2. I agree that many young managers do not assume and/or take authority. I’ve been guilty of it myself. But, what about regarding people? I’ve managed many projects where the people “working for me” didn’t really work for me. Luckily, most of the people that have worked for me have been good. However there have been a few that weren’t and when it really came down to it, I was stuck. Talking with the individual didn’t help – they knew I didn’t have any authority. When I approached management about making a change there was always a reason why we had to “make it work”. Making it work resulted in me working long hours to complete the project.

  3. I’d have to say that I’ve always assumed I had to take the authority to move a project forward, and I’ve rarely had the official authority to do so. So like you I’ve done a lot to keep relationships with people open so they can help me move around roadblocks.
    My default is to try to play nice and gently nod the project along, but if someone is just being a big obstacle I go ahead and challenge them directly become a very squeaky wheel. Life is short, I’d rather make an impact now then just sit around collecting a paycheck and moaning about how that’s just the way it is at Company X.

  4. While people (leaders) taking authority may advance a project, it may also be a source for team conflicts, in the case that your move towards authority isn’t respected. Naturally, there will very often be competition and as a consequence you might end up with a team member being frustrated or even refusing to accept your new authority. How do you handle such a conflict?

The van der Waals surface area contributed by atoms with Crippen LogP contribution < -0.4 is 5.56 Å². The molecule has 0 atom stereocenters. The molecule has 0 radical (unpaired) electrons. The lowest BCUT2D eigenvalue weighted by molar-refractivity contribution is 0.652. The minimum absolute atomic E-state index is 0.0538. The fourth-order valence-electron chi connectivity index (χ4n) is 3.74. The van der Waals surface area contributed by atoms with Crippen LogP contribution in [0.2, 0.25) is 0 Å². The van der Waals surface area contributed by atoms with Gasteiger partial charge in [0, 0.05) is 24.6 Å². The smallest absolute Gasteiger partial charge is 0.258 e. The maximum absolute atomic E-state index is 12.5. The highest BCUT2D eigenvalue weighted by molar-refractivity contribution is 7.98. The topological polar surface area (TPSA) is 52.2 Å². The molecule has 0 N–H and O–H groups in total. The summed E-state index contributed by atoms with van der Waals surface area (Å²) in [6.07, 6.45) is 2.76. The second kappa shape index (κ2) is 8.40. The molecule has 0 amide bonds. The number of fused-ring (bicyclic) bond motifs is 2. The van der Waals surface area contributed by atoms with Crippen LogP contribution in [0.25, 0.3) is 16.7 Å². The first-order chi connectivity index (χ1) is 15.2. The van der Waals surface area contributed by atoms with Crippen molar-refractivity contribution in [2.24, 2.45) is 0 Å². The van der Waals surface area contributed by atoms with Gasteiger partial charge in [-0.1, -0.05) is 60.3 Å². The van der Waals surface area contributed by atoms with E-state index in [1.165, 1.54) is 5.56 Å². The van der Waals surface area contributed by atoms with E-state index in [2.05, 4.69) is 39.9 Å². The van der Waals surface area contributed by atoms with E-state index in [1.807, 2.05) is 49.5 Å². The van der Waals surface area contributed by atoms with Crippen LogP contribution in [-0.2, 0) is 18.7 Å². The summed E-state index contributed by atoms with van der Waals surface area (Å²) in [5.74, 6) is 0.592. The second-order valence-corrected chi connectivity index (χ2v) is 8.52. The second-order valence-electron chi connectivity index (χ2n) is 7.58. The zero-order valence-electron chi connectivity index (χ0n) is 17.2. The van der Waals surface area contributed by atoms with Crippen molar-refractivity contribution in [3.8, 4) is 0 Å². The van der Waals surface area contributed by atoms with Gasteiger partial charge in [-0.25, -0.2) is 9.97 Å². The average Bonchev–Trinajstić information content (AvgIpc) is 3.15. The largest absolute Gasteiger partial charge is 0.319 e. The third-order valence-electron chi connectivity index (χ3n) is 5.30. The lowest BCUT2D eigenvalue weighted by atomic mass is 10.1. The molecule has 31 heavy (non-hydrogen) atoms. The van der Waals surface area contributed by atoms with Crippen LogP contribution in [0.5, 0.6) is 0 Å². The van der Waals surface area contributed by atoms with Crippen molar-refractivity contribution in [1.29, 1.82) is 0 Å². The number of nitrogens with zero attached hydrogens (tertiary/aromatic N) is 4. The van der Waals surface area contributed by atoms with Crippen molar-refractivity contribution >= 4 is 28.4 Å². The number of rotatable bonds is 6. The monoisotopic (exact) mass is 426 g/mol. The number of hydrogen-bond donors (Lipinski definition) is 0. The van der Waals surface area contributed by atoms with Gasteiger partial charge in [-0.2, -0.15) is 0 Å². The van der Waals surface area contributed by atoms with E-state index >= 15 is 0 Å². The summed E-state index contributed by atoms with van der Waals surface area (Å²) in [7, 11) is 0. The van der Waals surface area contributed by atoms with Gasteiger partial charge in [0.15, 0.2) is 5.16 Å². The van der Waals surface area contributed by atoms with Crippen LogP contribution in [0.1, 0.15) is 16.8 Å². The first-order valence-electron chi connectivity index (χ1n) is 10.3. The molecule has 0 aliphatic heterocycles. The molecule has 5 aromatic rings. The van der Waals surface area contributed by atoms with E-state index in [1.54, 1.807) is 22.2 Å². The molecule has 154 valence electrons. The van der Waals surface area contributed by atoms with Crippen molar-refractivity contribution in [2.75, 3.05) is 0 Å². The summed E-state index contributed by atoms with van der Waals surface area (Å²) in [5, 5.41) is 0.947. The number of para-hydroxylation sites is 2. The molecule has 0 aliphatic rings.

5. I fully agree that most of the time you should simply act as if you had the authority, because it’s necessary for you to accomplish your responsibility. However, there is an important exception that I encounter fairly often: when the authority is needed specifically and officially belongs to someone else. If the rules say that the “Project Senior Supplier” has to sign off on any change to delivery dates, then no matter how vital it is to change the delivery date, you can’t do it when your title is “Project Manager”.
    My solution in these cases is to share the responsibility. I will usually try to lay out, often in writing, a proposal for exactly how to solve the problem. (For example, “Requirements have been changed; we’ve negotiated the schedule and everyone agrees a 1 week slip is a minimal but achievable accomodation; I propose we change the delivery date to May 12.”) Then I will send it to the person who has the authority. I’ll try to convince them, but if I have any doubts or am concerned that they’ll be “too busy to get to it”, then I will ALSO transfer some of the responsibility as well. For example, I might add this note: “Since development on the changes is already underway, failing to adjust the date could affect the project risk. Thus, I will add ‘Date adjustment for new requirements’ as an entry on the risks list until the requirements and dates are back in synch with each other. I will list you as the actionable party on that risk.”
    — Michael Chermside

  6. Need a definition of Authority. If your a project lead it is often assumed you make decisions within a framework expected of the company. Most organizations are matrix’s of capability allocated based on some sort of priority. If you can’t establish the priority that eveyone follows you don’t have authority. And, if office politics is the only way you can accomplish the project that chances are it is doomed to fail.